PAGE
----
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Self-poisoning suicide attempts spike among young people in past 5 years, study finds

A new study has found that suicide attempts by ingesting toxic substances or overdosing on medications soared by 26% over the past five years among people ages 6 to 19 (Source: “A Growing Number of Young People Are Attempting Suicide by Self-Poisoning,” Time, June 1).
 
The study published in the journal Clinical Toxicology found that the number of self-poisoning attempts increased in each of the five consecutive years, from 75,000 in 2015 to 93,500 in 2020. During that same time period, there were a total of 514,350 calls to poison control centers involving children ages 6-19 who, according to the control centers’ guidelines for suspected suicide attempts, had “an exposure resulting from the inappropriate use of a substance for self-harm or self-destructive” reasons.
 
“We began to notice an increase in younger aged children attempting suicide by acute overdoses in our clinical practice at [the University of Virginia Health System],” said Dr. Christopher Holstege, chief of the division of medical toxicology at the University of Virginia School of Medicine and a co-author of the paper, in a statement. “We were disturbed at our institutional numbers and decided to perform research on the national numbers which confirmed that this increase was not just a local issue, but a national issue.”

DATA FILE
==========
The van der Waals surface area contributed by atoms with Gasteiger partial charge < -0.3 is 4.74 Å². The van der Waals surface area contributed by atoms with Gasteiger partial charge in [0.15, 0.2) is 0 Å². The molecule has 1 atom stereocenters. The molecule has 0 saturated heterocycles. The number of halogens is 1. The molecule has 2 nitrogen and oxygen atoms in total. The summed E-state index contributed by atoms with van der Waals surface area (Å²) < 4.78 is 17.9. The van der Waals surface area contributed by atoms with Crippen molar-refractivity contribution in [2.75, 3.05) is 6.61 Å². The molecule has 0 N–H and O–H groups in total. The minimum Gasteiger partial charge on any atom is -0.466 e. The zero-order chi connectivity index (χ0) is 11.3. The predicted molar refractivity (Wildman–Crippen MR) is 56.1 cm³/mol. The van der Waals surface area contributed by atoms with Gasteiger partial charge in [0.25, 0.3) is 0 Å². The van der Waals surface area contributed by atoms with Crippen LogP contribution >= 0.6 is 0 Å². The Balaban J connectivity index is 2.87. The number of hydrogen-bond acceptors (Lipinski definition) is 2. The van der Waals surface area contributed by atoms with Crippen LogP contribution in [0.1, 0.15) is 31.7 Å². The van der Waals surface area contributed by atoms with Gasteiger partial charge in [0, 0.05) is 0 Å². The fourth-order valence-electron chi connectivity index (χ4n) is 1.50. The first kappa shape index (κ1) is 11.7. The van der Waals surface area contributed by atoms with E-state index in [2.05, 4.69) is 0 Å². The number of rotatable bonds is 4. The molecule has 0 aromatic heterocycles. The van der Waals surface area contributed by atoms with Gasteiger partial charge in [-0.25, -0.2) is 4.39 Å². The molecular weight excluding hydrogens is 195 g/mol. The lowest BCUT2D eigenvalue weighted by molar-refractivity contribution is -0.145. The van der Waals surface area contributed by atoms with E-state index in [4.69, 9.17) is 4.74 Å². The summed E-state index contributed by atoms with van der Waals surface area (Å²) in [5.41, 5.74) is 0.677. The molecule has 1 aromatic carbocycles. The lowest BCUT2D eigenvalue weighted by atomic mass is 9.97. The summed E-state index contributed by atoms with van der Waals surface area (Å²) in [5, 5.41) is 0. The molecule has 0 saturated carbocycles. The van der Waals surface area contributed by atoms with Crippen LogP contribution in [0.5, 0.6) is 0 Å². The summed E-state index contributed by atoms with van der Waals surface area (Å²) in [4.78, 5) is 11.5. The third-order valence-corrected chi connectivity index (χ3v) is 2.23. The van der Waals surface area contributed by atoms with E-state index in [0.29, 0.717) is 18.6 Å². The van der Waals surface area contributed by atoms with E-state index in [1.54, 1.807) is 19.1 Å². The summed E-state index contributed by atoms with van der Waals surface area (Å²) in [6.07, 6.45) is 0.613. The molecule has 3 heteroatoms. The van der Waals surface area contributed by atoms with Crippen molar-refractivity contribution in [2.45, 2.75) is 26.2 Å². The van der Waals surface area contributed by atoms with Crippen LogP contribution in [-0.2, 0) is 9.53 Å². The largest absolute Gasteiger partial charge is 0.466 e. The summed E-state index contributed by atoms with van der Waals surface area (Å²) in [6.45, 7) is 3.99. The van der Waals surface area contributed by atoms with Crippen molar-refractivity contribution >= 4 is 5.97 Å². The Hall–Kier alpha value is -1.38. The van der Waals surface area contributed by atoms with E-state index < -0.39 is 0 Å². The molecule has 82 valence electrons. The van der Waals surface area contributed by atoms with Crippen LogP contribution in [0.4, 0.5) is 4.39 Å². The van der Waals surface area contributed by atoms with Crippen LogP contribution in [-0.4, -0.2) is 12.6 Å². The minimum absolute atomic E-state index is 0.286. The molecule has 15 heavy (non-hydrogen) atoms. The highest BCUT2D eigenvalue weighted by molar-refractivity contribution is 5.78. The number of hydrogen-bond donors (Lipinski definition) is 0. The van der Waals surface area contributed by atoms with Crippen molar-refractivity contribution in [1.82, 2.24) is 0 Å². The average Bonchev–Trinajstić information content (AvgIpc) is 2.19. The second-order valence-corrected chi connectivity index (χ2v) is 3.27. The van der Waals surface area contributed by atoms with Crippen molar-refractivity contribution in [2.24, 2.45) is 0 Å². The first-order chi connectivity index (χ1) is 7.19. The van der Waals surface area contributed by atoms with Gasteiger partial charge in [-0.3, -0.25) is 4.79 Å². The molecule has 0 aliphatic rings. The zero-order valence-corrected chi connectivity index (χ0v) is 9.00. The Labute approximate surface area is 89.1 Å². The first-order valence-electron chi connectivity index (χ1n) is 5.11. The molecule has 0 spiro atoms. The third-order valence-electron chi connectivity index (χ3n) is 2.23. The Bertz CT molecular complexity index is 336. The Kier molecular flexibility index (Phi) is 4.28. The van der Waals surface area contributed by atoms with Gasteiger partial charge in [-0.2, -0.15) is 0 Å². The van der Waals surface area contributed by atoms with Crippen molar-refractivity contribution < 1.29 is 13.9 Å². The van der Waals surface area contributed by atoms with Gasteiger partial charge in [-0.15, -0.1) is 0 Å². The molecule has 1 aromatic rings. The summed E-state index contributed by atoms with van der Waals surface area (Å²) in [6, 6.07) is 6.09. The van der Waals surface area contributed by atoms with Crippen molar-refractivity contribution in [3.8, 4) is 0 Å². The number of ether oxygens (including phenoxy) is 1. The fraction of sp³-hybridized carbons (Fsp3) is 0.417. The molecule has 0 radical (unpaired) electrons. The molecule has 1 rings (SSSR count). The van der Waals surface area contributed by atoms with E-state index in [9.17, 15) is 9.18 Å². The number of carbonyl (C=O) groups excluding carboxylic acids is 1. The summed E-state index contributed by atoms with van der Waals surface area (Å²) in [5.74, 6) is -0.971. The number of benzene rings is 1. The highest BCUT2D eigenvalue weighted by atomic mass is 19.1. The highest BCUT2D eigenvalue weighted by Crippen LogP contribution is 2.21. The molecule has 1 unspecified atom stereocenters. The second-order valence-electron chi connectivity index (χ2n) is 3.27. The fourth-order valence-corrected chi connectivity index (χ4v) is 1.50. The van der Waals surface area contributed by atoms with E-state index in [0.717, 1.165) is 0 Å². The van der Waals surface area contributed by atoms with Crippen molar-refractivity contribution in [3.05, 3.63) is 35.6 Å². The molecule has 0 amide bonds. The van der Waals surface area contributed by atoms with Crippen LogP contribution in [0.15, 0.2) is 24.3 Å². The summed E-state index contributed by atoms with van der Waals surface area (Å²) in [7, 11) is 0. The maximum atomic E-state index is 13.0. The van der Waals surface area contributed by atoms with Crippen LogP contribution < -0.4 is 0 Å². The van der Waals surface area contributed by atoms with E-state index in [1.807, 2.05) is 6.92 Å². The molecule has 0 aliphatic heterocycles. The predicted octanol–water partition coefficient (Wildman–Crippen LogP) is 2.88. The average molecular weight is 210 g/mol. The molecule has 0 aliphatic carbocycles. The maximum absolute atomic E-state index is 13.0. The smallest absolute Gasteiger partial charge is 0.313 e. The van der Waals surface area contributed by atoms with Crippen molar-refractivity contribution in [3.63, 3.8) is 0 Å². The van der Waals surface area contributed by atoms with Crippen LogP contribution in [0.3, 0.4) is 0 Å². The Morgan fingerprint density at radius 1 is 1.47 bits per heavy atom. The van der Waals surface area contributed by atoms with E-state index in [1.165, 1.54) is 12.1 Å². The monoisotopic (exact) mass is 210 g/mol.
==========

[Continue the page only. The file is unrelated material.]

Immediate help and resources are available for anyone who is in crisis. You can call the Suicide Prevention Lifeline 24/7 at 1-800-273-TALK (1-800-273-8255), or text the Crisis Text Line at 741741.